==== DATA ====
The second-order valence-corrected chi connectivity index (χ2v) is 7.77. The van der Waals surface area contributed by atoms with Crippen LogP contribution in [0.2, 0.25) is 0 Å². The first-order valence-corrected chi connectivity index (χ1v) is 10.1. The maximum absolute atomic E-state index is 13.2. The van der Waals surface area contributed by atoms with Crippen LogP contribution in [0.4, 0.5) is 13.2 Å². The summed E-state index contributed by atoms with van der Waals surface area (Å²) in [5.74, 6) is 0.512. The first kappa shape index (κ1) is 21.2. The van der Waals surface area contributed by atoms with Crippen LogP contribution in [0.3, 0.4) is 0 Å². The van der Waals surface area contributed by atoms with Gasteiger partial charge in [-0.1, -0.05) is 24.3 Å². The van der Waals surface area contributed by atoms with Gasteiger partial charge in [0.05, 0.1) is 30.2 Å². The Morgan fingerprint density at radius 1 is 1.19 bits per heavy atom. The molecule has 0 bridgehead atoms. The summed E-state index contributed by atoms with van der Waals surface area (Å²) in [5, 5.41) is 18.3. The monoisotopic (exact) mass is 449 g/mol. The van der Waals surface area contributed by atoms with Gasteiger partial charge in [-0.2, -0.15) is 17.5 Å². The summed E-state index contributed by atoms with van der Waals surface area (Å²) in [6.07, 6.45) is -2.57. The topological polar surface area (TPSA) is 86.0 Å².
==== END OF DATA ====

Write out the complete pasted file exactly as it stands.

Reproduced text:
The second-order valence-corrected chi connectivity index (χ2v) is 7.77. The van der Waals surface area contributed by atoms with Crippen LogP contribution in [0.2, 0.25) is 0 Å². The first-order valence-corrected chi connectivity index (χ1v) is 10.1. The maximum absolute atomic E-state index is 13.2. The van der Waals surface area contributed by atoms with Crippen LogP contribution in [0.4, 0.5) is 13.2 Å². The summed E-state index contributed by atoms with van der Waals surface area (Å²) in [5.74, 6) is 0.512. The first kappa shape index (κ1) is 21.2. The van der Waals surface area contributed by atoms with Crippen LogP contribution in [0.3, 0.4) is 0 Å². The van der Waals surface area contributed by atoms with Gasteiger partial charge in [-0.1, -0.05) is 24.3 Å². The van der Waals surface area contributed by atoms with Gasteiger partial charge in [0.05, 0.1) is 30.2 Å². The Morgan fingerprint density at radius 1 is 1.19 bits per heavy atom. The molecule has 0 bridgehead atoms. The summed E-state index contributed by atoms with van der Waals surface area (Å²) in [5, 5.41) is 18.3. The monoisotopic (exact) mass is 449 g/mol. The van der Waals surface area contributed by atoms with Gasteiger partial charge in [-0.2, -0.15) is 17.5 Å². The summed E-state index contributed by atoms with van der Waals surface area (Å²) in [6.07, 6.45) is -2.57. The topological polar surface area (TPSA) is 86.0 Å².